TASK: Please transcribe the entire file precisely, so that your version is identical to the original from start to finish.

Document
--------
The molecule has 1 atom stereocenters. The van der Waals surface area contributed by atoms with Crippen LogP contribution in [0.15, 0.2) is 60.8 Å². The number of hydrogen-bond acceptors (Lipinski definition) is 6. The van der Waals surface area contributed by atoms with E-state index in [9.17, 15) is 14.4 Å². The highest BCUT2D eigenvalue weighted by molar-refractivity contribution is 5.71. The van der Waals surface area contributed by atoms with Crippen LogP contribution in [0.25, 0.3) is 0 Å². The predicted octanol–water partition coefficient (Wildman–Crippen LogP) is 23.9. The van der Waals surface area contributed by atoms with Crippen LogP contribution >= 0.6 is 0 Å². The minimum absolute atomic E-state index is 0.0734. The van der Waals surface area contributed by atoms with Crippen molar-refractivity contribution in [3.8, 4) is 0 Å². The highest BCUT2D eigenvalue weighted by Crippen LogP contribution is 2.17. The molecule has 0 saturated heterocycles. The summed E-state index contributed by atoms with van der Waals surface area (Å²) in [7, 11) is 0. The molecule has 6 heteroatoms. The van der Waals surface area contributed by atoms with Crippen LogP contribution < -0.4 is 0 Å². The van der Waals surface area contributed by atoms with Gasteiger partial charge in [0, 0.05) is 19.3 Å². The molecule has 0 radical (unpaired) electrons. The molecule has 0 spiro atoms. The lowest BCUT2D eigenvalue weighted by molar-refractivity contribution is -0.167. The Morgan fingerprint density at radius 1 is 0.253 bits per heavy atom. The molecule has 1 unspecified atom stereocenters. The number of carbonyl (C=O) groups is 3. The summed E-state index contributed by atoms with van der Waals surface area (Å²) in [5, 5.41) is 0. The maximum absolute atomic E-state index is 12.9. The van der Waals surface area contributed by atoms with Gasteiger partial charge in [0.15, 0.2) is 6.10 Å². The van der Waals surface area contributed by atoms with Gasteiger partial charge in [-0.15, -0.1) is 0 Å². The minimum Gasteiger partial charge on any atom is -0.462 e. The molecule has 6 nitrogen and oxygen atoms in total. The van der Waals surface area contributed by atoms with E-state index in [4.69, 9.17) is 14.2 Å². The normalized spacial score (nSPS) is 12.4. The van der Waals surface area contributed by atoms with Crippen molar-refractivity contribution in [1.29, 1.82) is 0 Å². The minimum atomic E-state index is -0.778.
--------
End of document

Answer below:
The molecule has 1 atom stereocenters. The van der Waals surface area contributed by atoms with Crippen LogP contribution in [0.15, 0.2) is 60.8 Å². The number of hydrogen-bond acceptors (Lipinski definition) is 6. The van der Waals surface area contributed by atoms with E-state index in [9.17, 15) is 14.4 Å². The highest BCUT2D eigenvalue weighted by molar-refractivity contribution is 5.71. The van der Waals surface area contributed by atoms with Crippen LogP contribution in [0.25, 0.3) is 0 Å². The predicted octanol–water partition coefficient (Wildman–Crippen LogP) is 23.9. The van der Waals surface area contributed by atoms with Crippen LogP contribution >= 0.6 is 0 Å². The minimum absolute atomic E-state index is 0.0734. The van der Waals surface area contributed by atoms with Crippen molar-refractivity contribution in [3.8, 4) is 0 Å². The highest BCUT2D eigenvalue weighted by Crippen LogP contribution is 2.17. The molecule has 0 saturated heterocycles. The summed E-state index contributed by atoms with van der Waals surface area (Å²) in [7, 11) is 0. The molecule has 6 heteroatoms. The van der Waals surface area contributed by atoms with Crippen LogP contribution < -0.4 is 0 Å². The van der Waals surface area contributed by atoms with Gasteiger partial charge in [0, 0.05) is 19.3 Å². The molecule has 0 radical (unpaired) electrons. The molecule has 0 spiro atoms. The lowest BCUT2D eigenvalue weighted by molar-refractivity contribution is -0.167. The Morgan fingerprint density at radius 1 is 0.253 bits per heavy atom. The molecule has 1 unspecified atom stereocenters. The number of carbonyl (C=O) groups is 3. The summed E-state index contributed by atoms with van der Waals surface area (Å²) in [5, 5.41) is 0. The maximum absolute atomic E-state index is 12.9. The van der Waals surface area contributed by atoms with Gasteiger partial charge in [0.15, 0.2) is 6.10 Å². The van der Waals surface area contributed by atoms with Gasteiger partial charge in [-0.15, -0.1) is 0 Å². The minimum Gasteiger partial charge on any atom is -0.462 e. The molecule has 6 nitrogen and oxygen atoms in total. The van der Waals surface area contributed by atoms with E-state index in [4.69, 9.17) is 14.2 Å². The normalized spacial score (nSPS) is 12.4. The van der Waals surface area contributed by atoms with Crippen molar-refractivity contribution in [1.29, 1.82) is 0 Å². The minimum atomic E-state index is -0.778.